The plaintiff brought an action against a competitor, V Ltd., the sole director of V Ltd. and two senior employees of V Ltd. alleging that the defendants had raided its employees and caused it economic damage and seeking damages for inducing breach of contract and inducing breach of fiduciary duty. The director and employees, who were sued in their personal capacity, moved for summary judgment dismissing the claim against them. The motion was dismissed. The Divisional Court allowed the appeal from that order, holding that, since the employees of V Ltd. were not furthering their own interests and were pursuing their duties of employment to further the interests of their employer, no cause of action was revealed which justified a trial. The plaintiff appealed.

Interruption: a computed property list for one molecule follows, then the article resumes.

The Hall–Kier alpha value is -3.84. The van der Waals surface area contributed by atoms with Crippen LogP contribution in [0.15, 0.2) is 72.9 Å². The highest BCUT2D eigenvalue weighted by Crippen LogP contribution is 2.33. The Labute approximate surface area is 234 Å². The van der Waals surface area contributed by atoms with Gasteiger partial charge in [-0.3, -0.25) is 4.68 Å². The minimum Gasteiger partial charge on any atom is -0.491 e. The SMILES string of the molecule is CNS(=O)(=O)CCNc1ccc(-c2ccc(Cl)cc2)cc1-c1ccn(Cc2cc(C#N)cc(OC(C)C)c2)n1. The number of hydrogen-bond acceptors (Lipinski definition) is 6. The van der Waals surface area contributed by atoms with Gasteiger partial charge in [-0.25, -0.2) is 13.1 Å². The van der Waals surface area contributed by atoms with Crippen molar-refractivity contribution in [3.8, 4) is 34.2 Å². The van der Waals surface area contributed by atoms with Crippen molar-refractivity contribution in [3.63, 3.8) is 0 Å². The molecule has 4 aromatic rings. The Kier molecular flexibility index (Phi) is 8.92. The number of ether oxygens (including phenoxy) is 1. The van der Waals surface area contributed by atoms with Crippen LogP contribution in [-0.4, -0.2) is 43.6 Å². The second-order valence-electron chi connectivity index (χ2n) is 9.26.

Held, the appeal should be allowed.
There was no principled basis for protecting the director and employees of V Ltd. from liability for their alleged conduct on the basis that such conduct was in pursuance of the interests of V Ltd. It may be that for policy reasons the law as to the allocation of responsibility for tortious conduct should be adjusted to provide some protection to employees, officers or directors, or all of them, in limited circumstances where, for instance, they are acting in the best interests of the corporation with parties who have voluntarily chosen to accept the ambit of risk of a limited liability company. However, the creation of such a policy should not evolve from the facts of this case where the alleged conduct was intentional and the only relationship between the corporate parties was as competitors.